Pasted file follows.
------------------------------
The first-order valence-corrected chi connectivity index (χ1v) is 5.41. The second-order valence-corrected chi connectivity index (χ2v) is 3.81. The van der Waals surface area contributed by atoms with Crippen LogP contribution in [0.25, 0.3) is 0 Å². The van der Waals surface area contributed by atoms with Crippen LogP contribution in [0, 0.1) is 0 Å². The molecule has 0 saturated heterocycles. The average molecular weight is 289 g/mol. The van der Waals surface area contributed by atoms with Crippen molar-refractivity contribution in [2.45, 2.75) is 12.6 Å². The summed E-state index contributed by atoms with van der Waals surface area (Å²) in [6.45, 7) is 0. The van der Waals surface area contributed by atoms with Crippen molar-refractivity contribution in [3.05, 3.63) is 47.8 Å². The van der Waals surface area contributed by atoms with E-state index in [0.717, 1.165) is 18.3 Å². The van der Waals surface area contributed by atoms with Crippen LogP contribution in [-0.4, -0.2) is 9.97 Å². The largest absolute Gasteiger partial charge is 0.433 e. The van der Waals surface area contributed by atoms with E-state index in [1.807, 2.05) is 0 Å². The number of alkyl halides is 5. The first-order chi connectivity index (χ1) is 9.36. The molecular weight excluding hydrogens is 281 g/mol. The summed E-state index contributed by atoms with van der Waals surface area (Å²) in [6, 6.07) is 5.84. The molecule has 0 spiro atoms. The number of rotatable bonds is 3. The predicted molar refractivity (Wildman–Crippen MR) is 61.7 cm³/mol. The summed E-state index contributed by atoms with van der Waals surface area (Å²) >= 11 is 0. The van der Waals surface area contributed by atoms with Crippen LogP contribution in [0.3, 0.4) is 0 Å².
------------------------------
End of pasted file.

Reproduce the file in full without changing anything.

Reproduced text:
The first-order valence-corrected chi connectivity index (χ1v) is 5.41. The second-order valence-corrected chi connectivity index (χ2v) is 3.81. The van der Waals surface area contributed by atoms with Crippen LogP contribution in [0.25, 0.3) is 0 Å². The van der Waals surface area contributed by atoms with Crippen LogP contribution in [0, 0.1) is 0 Å². The molecule has 0 saturated heterocycles. The average molecular weight is 289 g/mol. The van der Waals surface area contributed by atoms with Crippen molar-refractivity contribution in [2.45, 2.75) is 12.6 Å². The summed E-state index contributed by atoms with van der Waals surface area (Å²) in [6.45, 7) is 0. The van der Waals surface area contributed by atoms with Crippen molar-refractivity contribution in [3.05, 3.63) is 47.8 Å². The van der Waals surface area contributed by atoms with E-state index in [0.717, 1.165) is 18.3 Å². The van der Waals surface area contributed by atoms with Crippen LogP contribution in [-0.4, -0.2) is 9.97 Å². The largest absolute Gasteiger partial charge is 0.433 e. The van der Waals surface area contributed by atoms with E-state index in [1.807, 2.05) is 0 Å². The number of alkyl halides is 5. The first-order chi connectivity index (χ1) is 9.36. The molecular weight excluding hydrogens is 281 g/mol. The summed E-state index contributed by atoms with van der Waals surface area (Å²) in [6, 6.07) is 5.84. The molecule has 0 spiro atoms. The number of rotatable bonds is 3. The predicted molar refractivity (Wildman–Crippen MR) is 61.7 cm³/mol. The summed E-state index contributed by atoms with van der Waals surface area (Å²) >= 11 is 0. The van der Waals surface area contributed by atoms with Crippen LogP contribution in [0.3, 0.4) is 0 Å².